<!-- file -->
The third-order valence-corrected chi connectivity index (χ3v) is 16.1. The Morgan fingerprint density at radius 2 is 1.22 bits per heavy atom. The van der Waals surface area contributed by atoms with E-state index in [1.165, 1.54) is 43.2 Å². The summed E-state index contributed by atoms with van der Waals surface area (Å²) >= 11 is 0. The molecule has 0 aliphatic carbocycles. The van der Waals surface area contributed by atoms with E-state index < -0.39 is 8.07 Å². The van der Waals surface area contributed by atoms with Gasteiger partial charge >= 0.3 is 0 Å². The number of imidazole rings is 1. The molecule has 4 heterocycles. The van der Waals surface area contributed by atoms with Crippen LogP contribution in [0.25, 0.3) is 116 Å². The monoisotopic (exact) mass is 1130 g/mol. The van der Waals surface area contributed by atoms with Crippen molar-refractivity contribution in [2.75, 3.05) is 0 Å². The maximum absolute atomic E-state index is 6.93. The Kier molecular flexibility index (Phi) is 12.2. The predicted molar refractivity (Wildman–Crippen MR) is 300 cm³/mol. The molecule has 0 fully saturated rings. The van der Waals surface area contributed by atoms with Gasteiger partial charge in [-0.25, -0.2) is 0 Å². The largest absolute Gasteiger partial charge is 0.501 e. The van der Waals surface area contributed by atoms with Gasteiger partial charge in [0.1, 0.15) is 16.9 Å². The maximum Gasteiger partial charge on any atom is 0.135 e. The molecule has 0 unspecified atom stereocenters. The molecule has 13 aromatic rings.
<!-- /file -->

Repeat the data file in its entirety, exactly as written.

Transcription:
The third-order valence-corrected chi connectivity index (χ3v) is 16.1. The Morgan fingerprint density at radius 2 is 1.22 bits per heavy atom. The van der Waals surface area contributed by atoms with E-state index in [1.165, 1.54) is 43.2 Å². The summed E-state index contributed by atoms with van der Waals surface area (Å²) >= 11 is 0. The molecule has 0 aliphatic carbocycles. The van der Waals surface area contributed by atoms with E-state index < -0.39 is 8.07 Å². The van der Waals surface area contributed by atoms with Gasteiger partial charge >= 0.3 is 0 Å². The number of imidazole rings is 1. The molecule has 4 heterocycles. The van der Waals surface area contributed by atoms with Crippen LogP contribution in [0.25, 0.3) is 116 Å². The monoisotopic (exact) mass is 1130 g/mol. The van der Waals surface area contributed by atoms with Crippen molar-refractivity contribution in [2.75, 3.05) is 0 Å². The maximum absolute atomic E-state index is 6.93. The Kier molecular flexibility index (Phi) is 12.2. The predicted molar refractivity (Wildman–Crippen MR) is 300 cm³/mol. The molecule has 0 fully saturated rings. The van der Waals surface area contributed by atoms with Gasteiger partial charge in [-0.25, -0.2) is 0 Å². The largest absolute Gasteiger partial charge is 0.501 e. The van der Waals surface area contributed by atoms with Gasteiger partial charge in [0.1, 0.15) is 16.9 Å². The maximum Gasteiger partial charge on any atom is 0.135 e. The molecule has 0 unspecified atom stereocenters. The molecule has 13 aromatic rings.